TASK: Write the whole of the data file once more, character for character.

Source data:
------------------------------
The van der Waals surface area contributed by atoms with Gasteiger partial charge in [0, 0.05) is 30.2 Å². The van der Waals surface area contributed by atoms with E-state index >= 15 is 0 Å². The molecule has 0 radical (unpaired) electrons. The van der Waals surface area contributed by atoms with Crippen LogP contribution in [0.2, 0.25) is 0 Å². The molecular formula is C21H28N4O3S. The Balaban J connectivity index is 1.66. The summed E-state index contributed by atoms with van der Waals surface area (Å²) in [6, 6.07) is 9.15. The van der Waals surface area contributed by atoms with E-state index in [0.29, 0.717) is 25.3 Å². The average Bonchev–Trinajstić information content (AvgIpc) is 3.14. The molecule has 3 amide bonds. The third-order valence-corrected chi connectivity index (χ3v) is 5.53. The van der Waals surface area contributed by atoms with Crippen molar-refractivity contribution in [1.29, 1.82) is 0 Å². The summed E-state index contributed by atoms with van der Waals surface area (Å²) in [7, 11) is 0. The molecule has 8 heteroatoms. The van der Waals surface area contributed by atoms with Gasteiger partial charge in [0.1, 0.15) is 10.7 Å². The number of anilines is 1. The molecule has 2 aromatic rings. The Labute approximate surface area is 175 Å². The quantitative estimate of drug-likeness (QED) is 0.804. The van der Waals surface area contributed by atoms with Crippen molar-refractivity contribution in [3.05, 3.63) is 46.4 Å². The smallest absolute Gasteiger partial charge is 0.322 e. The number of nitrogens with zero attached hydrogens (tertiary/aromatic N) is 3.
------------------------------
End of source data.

The van der Waals surface area contributed by atoms with Gasteiger partial charge in [0, 0.05) is 30.2 Å². The van der Waals surface area contributed by atoms with E-state index >= 15 is 0 Å². The molecule has 0 radical (unpaired) electrons. The van der Waals surface area contributed by atoms with Crippen LogP contribution in [0.2, 0.25) is 0 Å². The molecular formula is C21H28N4O3S. The Balaban J connectivity index is 1.66. The summed E-state index contributed by atoms with van der Waals surface area (Å²) in [6, 6.07) is 9.15. The van der Waals surface area contributed by atoms with E-state index in [0.29, 0.717) is 25.3 Å². The average Bonchev–Trinajstić information content (AvgIpc) is 3.14. The molecule has 3 amide bonds. The third-order valence-corrected chi connectivity index (χ3v) is 5.53. The van der Waals surface area contributed by atoms with Crippen molar-refractivity contribution in [1.29, 1.82) is 0 Å². The summed E-state index contributed by atoms with van der Waals surface area (Å²) in [7, 11) is 0. The molecule has 8 heteroatoms. The van der Waals surface area contributed by atoms with Gasteiger partial charge in [0.1, 0.15) is 10.7 Å². The number of anilines is 1. The molecule has 2 aromatic rings. The Labute approximate surface area is 175 Å². The quantitative estimate of drug-likeness (QED) is 0.804. The van der Waals surface area contributed by atoms with Crippen molar-refractivity contribution in [3.05, 3.63) is 46.4 Å². The smallest absolute Gasteiger partial charge is 0.322 e. The number of nitrogens with zero attached hydrogens (tertiary/aromatic N) is 3.